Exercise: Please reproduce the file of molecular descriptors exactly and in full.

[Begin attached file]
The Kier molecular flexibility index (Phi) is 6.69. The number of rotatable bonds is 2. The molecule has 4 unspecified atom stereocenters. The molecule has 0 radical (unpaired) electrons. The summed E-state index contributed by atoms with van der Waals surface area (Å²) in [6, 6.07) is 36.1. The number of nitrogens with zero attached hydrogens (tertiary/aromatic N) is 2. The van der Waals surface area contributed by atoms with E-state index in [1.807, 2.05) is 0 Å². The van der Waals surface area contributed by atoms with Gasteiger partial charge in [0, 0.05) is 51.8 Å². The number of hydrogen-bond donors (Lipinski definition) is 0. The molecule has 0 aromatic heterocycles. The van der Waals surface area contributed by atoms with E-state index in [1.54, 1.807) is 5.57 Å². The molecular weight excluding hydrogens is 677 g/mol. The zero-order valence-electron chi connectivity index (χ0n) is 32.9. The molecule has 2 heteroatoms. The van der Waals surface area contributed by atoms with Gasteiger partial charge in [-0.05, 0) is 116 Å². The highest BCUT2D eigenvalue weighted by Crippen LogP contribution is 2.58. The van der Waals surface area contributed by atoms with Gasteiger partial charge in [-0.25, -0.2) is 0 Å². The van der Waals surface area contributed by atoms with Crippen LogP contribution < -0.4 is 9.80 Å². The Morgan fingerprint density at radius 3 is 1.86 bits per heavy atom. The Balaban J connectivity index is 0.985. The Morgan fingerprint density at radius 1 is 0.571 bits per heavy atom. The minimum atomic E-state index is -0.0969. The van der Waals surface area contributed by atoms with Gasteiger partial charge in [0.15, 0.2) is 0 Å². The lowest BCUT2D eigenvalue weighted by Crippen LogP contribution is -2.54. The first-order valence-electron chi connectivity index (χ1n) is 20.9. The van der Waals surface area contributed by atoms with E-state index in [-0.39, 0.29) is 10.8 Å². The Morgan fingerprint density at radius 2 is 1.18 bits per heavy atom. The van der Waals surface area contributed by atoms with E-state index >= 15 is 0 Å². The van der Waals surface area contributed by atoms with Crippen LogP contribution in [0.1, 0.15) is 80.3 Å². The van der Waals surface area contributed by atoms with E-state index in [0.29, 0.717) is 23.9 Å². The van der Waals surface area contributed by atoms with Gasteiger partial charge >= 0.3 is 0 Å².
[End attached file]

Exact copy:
The Kier molecular flexibility index (Phi) is 6.69. The number of rotatable bonds is 2. The molecule has 4 unspecified atom stereocenters. The molecule has 0 radical (unpaired) electrons. The summed E-state index contributed by atoms with van der Waals surface area (Å²) in [6, 6.07) is 36.1. The number of nitrogens with zero attached hydrogens (tertiary/aromatic N) is 2. The van der Waals surface area contributed by atoms with E-state index in [1.807, 2.05) is 0 Å². The van der Waals surface area contributed by atoms with Gasteiger partial charge in [0, 0.05) is 51.8 Å². The number of hydrogen-bond donors (Lipinski definition) is 0. The molecule has 0 aromatic heterocycles. The van der Waals surface area contributed by atoms with E-state index in [1.54, 1.807) is 5.57 Å². The molecular weight excluding hydrogens is 677 g/mol. The zero-order valence-electron chi connectivity index (χ0n) is 32.9. The molecule has 2 heteroatoms. The van der Waals surface area contributed by atoms with Gasteiger partial charge in [-0.05, 0) is 116 Å². The highest BCUT2D eigenvalue weighted by Crippen LogP contribution is 2.58. The van der Waals surface area contributed by atoms with Gasteiger partial charge in [-0.25, -0.2) is 0 Å². The van der Waals surface area contributed by atoms with Crippen LogP contribution < -0.4 is 9.80 Å². The Morgan fingerprint density at radius 3 is 1.86 bits per heavy atom. The Balaban J connectivity index is 0.985. The Morgan fingerprint density at radius 1 is 0.571 bits per heavy atom. The minimum atomic E-state index is -0.0969. The van der Waals surface area contributed by atoms with Gasteiger partial charge in [0.15, 0.2) is 0 Å². The lowest BCUT2D eigenvalue weighted by Crippen LogP contribution is -2.54. The first-order valence-electron chi connectivity index (χ1n) is 20.9. The van der Waals surface area contributed by atoms with E-state index in [-0.39, 0.29) is 10.8 Å². The Morgan fingerprint density at radius 2 is 1.18 bits per heavy atom. The van der Waals surface area contributed by atoms with E-state index >= 15 is 0 Å². The van der Waals surface area contributed by atoms with Crippen LogP contribution in [0.1, 0.15) is 80.3 Å². The van der Waals surface area contributed by atoms with E-state index in [0.29, 0.717) is 23.9 Å². The van der Waals surface area contributed by atoms with Gasteiger partial charge >= 0.3 is 0 Å².